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Hastings Center News

Covid-19 Crisis Triage—Optimizing Health Outcomes and Disability Rights

Writing in the New England Journal of Medicine, Hastings Center president Mildred Solomon and two Hastings Center fellows address concerns that crisis triage protocols aimed at allocating scarce health care resources to save the most lives could be biased against people with disabilities. Their article offers policy recommendations for triage protocols that save the most lives and protect core values, such as the equal moral worth of all people.

The article, “Covid-19 Crisis Triage—Optimizing Health Outcomes and Disability Rights,”  was written by Solomon and Matthew K. Wynia, a professor at the Colorado School of Medicine and the Colorado School of Public Health and director of the Center for Bioethics and Humanities at the University of Colorado Anschutz Medical Campus, and Lawrence O. Gostin, director of  the O’Neill Institute for National and Global Health Law at Georgetown Law School.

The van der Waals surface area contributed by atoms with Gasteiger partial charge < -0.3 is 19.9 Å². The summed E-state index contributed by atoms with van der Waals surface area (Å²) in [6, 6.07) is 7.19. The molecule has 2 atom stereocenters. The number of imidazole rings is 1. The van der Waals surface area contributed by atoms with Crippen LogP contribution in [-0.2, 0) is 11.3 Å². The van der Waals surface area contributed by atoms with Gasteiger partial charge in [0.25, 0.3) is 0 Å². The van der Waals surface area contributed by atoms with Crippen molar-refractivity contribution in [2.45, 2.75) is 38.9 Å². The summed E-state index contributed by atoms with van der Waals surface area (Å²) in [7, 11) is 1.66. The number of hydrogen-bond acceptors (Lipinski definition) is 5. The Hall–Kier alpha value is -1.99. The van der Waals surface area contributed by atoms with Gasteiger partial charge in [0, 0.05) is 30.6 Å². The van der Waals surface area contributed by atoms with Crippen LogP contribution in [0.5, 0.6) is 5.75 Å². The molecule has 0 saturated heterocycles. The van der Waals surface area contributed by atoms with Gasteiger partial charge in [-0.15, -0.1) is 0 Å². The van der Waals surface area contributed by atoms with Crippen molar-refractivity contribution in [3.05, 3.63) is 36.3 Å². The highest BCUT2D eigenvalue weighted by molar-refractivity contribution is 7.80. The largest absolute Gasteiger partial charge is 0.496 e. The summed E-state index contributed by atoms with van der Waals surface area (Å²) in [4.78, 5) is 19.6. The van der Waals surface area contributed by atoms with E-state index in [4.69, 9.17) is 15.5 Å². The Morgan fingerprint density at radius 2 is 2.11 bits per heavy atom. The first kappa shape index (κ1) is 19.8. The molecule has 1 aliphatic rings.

“Allocation of ventilators has become symbolic of the difficult ethical choices we face, but the criteria and processes we recommend apply to any scarce medical resource,” the authors write.

Solomon summed up the rationale for writing the paper. “Discrimination against the disabled in health care is well documented, so it behooves us to ensure that triage protocols do all they can to avoid bias,” she said. “Responsible health systems and health care leaders are doing the nation a service by anticipating the potential, tragic need for these protocols and working to design them as responsibly as possible.” Read the article for free.